This idea was inspired by Peep Laja of CXL. Start by asking yourself: why are these people driving the most revenue? What causes them to buy more frequently and spend more on orders? What traffic sources or campaigns are they arriving from? What products are they searching for? What story does their clickstream data tell? What pain points were alleviated? Do they have additional needs that are not being met? 

Finding the answers to these questions will provide the foundation of a framework for creating audience segments and personalized experiences for your most valuable customers. Yet gut-reactions, guesses, and assumptions won’t get you very far. Have an executive or senior manager get in touch by phone or email and hear first-hand what these customers have to say. 

In addition, you can use a tool like Survey Monkey to create a short, free-form survey for valuable customers who purchased more recently (six months or less), asking them to explain their experience with your site and products and understand how you can improve their experience. 

Consider asking the following questions, adjusting as you see fit: 

  1. How do you go about searching for and selecting products on our site? 
  2. Is there any product you searched for but couldn’t find? 
  3. Which aspects of our site/products do you like most? 
  4. Which improvements in your life or business have you seen after using our product/site? 
  5. If there was one thing we could do better what would it be? 

The better you know your most valuable customers, the better you can engage them and personalize their shopping experiences. 

2. Target different personas and audience groups with relevant experiences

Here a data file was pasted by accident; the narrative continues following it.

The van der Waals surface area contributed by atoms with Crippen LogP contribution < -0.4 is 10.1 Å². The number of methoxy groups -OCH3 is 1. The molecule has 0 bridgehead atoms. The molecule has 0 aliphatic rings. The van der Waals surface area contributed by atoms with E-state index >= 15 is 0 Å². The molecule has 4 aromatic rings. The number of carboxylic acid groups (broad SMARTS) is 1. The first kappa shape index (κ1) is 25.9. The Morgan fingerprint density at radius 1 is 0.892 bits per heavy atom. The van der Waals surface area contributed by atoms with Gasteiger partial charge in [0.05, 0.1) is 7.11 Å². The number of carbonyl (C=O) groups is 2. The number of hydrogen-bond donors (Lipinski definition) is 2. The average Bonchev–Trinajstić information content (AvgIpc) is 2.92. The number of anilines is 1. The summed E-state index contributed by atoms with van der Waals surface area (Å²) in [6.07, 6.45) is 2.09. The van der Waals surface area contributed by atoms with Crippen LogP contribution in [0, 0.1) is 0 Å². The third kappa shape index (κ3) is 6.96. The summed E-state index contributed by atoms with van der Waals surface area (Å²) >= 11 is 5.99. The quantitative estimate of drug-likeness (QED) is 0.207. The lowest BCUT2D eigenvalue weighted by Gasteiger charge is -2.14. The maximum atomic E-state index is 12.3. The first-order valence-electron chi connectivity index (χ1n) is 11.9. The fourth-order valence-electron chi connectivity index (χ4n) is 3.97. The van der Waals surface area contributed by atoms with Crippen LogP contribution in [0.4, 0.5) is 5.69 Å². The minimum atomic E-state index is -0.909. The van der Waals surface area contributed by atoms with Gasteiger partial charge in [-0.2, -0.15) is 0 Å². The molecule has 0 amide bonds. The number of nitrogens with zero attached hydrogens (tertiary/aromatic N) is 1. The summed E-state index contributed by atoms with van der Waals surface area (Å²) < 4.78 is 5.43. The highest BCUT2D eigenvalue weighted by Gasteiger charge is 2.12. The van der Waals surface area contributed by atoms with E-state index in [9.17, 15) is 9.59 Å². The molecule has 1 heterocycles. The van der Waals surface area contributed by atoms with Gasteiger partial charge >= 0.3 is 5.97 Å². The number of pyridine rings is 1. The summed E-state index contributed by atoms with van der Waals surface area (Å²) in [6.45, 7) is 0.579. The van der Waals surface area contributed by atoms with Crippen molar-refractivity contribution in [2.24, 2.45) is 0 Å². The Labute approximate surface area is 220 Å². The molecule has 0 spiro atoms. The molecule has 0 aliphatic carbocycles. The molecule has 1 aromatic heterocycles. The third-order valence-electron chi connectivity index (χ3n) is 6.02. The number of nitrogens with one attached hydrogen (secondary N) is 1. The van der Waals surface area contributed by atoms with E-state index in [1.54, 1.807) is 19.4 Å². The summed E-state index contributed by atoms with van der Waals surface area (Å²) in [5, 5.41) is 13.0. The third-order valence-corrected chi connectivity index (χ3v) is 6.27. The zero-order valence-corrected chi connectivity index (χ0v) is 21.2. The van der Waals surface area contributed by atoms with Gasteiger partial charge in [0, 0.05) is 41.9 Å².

We know by now that personalization can deliver five to eight times the ROI on marketing spend, and can lift sales by 10% or more. With the help of Omnichannel Personalization Platforms, marketers can leverage prior behavioral data and apply micro-segmentation as well as machine learning algorithms to personalize the buying experiences of their most valuable customers.

For example, a large U.S. fashion retailer with six major sub-brands encouraged visitors to browse through more products by converting every homepage component into a dynamic element that targets different audience segments.

dynamic homepage use case
Delivering segmented homepage experiences by targeting different elements on the page to different audience groups.

Conclusion

Marketers are living and operating in a post-Pareto era where the vast majority of revenue is generated by a tiny percentage of users. By identifying and nurturing your most valuable customers, you will not only gain a sharper perspective on how to improve their shopping experiences but your entire buying experience as a whole. 

And while micro-segmentation and machine-learning algorithms will enable you to distill your customer base and personalize the experiences of your most valuable customers, keep in mind that it’s not as simple as plugging in and running on autopilot. 

Personalization is a continuous process, and the successful marketer is always thinking about how the segmentations they create fit into an overall strategy for revenue growth. 

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Personalization